A version of this article originally appeared on MUNCHIES Italy.
My friend Donatella and I have been traveling Italy in search of the best (and lesser-known) summer food festivals. We gave ourselves only a few rules: make it to one festival a day, preferably where there would be dishes with unpronounceable names (or at least ones we’d never heard of before), and show the region some love when we covered it later.
When we first heard about the Pezzata di Capracotta—the summer food festival in Capracotta, a town in Italy’s mountainous Molise region—we decided it would be the first stop on our trip. La Pezzata is in its 54th year and it occurs the first Sunday in August in the Pianoro di Prato Gentile, a large pasture located in the Apennines mountain range in Molise’s Isernia province. The origins of the festival go back to the ritual of transhumance, when local shepherds would move their flock from the southern region Puglia to Molise. During the migration, the hungry shepherds would often have to butcher and eat members of the flock who were unable to complete the trip.
Today, though, in a cordoned-off area totaling close to 100 square meters, festival organizers had set up nearly 20 different barbecue vendors, all of whom were cooking different types of meat simultaneously.
We arrived at Capracotta at 10 AM. The mountain air was fresh and there were already plenty of people setting up picnic spots on the grass. Clouds of smoke wafted from the cooking tents, making for a photogenic backdrop against the mountain vistas.
The festival went smoothly. There were different workers keeping the embers aglow using a single heap of burning coals, others who turned the grills, looked after the meat, and mixed ingredients in large pots, and still others who who put the meat on the grill and and took it off when it was done.
We were completely surrounded by the white smoke that came curling off the grills towards the sky and the billowing steam which rose from the large pots. The sun itself was almost completely obscured.
We spoke with the master cook, who was easy to spot due to the fact that he was usually walking around giving orders to everyone else. He talked with us about cooking times, shared some techniques of a true Italian pitmaster, and explained that younger workers typically take on the jobs with the most physical labor—moving pots and grills, for example—while the older people generally give instructions and control the cooking of the meat.
It’s no surprise that getting 30 dudes to agree on the proper way to cook meat is no easy task, but everyone was happy and respectful and seemed to know when to intervene and when to back off.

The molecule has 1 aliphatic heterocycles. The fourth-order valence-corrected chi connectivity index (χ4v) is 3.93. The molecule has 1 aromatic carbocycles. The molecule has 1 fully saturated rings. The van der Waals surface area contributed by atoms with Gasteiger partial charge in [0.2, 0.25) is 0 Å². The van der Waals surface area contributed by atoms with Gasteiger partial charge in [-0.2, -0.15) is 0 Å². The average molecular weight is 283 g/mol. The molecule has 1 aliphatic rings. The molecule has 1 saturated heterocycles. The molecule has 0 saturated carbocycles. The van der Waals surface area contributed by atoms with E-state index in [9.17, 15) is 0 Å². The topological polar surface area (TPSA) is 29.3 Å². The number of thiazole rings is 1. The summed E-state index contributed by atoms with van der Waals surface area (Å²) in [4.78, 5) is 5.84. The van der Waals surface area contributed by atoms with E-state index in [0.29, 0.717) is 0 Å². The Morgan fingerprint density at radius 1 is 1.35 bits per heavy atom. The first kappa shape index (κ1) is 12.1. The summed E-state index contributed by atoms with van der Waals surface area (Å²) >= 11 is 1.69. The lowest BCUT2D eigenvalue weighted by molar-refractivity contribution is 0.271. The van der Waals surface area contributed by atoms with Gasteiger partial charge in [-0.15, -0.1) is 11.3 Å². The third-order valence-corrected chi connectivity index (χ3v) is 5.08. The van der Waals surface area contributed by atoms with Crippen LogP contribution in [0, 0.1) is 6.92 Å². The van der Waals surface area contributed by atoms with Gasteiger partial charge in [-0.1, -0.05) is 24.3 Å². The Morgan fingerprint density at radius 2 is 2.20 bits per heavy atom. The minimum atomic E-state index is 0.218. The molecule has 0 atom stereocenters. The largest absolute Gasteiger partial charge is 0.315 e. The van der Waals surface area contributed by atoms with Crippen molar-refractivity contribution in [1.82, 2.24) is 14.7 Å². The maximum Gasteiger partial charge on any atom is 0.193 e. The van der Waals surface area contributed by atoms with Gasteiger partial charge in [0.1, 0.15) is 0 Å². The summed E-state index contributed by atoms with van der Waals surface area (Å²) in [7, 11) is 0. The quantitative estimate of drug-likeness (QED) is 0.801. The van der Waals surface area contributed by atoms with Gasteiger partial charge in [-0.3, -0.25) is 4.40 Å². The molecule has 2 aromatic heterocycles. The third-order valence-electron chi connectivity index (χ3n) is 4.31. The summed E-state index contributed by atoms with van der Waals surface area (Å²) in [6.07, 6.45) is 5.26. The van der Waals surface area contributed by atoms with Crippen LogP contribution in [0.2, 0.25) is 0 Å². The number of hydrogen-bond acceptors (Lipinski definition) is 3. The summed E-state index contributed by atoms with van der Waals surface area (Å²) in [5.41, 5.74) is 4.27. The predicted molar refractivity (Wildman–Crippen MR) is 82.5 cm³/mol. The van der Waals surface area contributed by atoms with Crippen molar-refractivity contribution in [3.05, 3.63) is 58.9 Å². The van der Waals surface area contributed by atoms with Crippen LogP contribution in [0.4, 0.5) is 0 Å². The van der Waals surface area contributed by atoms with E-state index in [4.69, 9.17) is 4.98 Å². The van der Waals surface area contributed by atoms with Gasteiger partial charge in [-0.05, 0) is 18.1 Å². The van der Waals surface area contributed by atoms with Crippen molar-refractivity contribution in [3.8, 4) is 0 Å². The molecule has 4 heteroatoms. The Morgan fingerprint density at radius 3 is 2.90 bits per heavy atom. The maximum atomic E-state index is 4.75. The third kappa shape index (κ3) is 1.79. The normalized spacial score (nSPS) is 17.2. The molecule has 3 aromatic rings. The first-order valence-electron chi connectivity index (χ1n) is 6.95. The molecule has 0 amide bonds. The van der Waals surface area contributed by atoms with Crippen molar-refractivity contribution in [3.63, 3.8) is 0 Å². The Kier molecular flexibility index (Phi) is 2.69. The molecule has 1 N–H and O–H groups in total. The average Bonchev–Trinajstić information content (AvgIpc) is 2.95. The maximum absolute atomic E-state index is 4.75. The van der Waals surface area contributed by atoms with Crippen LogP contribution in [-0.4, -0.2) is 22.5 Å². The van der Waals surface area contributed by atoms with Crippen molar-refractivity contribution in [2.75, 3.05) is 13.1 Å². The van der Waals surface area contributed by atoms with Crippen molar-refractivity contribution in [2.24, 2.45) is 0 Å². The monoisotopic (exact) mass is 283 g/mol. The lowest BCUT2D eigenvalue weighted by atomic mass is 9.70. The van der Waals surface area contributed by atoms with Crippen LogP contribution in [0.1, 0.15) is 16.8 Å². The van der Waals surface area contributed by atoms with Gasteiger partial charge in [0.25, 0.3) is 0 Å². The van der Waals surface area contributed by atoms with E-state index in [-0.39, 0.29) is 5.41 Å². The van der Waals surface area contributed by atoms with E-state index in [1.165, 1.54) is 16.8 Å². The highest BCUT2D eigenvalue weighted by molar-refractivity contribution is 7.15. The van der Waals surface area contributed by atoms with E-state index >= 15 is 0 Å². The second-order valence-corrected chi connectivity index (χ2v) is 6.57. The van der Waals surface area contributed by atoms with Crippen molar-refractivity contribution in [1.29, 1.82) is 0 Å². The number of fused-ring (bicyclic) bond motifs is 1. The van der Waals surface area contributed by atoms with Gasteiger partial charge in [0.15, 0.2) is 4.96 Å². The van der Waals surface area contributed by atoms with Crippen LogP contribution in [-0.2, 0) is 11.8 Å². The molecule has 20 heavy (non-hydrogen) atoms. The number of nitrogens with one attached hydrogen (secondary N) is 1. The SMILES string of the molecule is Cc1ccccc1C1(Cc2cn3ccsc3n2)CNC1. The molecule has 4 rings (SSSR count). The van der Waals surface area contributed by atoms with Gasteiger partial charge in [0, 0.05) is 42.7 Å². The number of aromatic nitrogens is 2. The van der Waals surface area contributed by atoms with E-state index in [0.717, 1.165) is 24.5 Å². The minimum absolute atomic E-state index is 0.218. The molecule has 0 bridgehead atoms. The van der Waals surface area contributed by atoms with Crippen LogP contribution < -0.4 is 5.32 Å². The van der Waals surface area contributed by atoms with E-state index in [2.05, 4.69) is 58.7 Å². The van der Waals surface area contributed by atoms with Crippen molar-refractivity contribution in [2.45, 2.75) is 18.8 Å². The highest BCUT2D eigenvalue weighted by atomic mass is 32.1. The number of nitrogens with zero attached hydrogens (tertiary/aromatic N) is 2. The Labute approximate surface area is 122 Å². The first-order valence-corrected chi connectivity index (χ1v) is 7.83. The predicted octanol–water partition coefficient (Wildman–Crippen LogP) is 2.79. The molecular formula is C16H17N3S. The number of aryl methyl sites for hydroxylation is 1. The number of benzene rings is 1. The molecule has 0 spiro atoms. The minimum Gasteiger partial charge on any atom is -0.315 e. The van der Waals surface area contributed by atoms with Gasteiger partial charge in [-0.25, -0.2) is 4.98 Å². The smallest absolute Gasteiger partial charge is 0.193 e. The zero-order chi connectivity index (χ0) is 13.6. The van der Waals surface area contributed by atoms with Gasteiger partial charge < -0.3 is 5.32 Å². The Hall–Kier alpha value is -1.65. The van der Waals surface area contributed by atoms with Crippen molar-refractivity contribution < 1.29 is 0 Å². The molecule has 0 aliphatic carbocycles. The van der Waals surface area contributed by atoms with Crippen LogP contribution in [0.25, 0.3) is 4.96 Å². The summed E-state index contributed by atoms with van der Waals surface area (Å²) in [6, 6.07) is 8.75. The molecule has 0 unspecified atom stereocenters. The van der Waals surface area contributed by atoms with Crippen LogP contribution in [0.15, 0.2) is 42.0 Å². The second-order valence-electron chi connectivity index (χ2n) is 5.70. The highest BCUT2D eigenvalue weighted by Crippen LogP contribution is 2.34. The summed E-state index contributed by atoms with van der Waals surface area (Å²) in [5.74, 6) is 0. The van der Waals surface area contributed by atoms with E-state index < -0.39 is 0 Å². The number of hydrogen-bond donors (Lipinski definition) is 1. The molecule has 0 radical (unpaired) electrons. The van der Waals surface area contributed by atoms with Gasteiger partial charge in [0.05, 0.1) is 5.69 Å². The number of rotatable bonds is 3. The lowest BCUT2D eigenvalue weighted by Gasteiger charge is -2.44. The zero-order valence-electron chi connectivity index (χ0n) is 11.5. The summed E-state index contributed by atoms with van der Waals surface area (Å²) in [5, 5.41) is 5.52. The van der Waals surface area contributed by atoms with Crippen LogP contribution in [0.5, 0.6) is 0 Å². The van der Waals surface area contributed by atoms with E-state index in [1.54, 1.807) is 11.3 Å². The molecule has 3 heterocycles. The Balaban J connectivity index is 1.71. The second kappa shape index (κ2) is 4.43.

We moved from the fire pits to the kitchen, a much calmer area lodged in a shady part of the forest where the personnel butchered and prepared the meat to be cooked. Once cooked, they’d take it out of large vats and off the red hot grills and cut it into small portions that were then laid out on a big table where attendees were expected to serve themselves.
We ran from one side of the meadow to the other, often interfering with festival operations and almost burning ourselves on a hot grill at one point, but everyone was incredibly polite and the atmosphere was calm and relaxed. Shortly thereafter, we found ourselves with a hot tray of food and a glasses of red wine. The menu of the festival was limited but unforgettable: you could eat whatever you wanted (as long as it was sheep or lamb).
The best dish at the festival was by far la pezzata, or boiled sheep, which was cooked on low heat for a minimum of four hours in huge copper pots blackened by the fire. The cotture, or large iron pots, were hung on three tree trunks that were stacked on the fire in a pyramid-like structure, making the whole thing seem like an ancestral ritual of sorts. But this way of cooking the meat is unparalleled. The cotture are so heavy that you need six people just to move one of them.
Every so often during the boiling process, a worker skimmed white foam off the top of the water, which they then poured into plastic buckets placed nearby.
In addition to the meat they added to the pot water, various herbs, salt, potatoes (which absorbed the fat), and one or two tomatoes (which added color to the broth). The result was similar to that of a boiled meat broth in which the meat was extremely tender and the flavor was strong, due to the animals having grazed on mountain grass their entire lives.
The alternative: grilled lamb
The lamb meat was poised in between two grills about one meter apart. These grill racks are so large and heavy you need two handles to flip the meat and a helping hand from multiple people.
For this dish, the meat is salted when it’s still cold and then cooked quickly—only about 22 minutes, according to the head chef. As the meat cooks, workers flip the grills frequently and apply a generous mixture of extra virgin olive oil, vinegar, and lemon juice.
Boccone del pastore
The lamb’s organs, including the liver and heart, are cooked for around two or three hours in a small bin on top of the coals, along with white wine, onion, laurel, celery, carrot and bell pepper. The dish is called boccone del pastore, or "the shepherd's bite."
Not only did festival-goers eat the three dishes that were offered, but they also brought their own food from home. Many of them set up their own independent grilling stations.
As we walked through the meadow, we heard music and enjoyed the different aromas that rose from the various forested areas encircling the food stalls.
You don’t need anything in particular to participate in the Pezzata di Capracotta, but if we had to share one piece of advice, it would be to bring a big beach towel or picnic blanket so that you can lie down and digest in peace after lunch.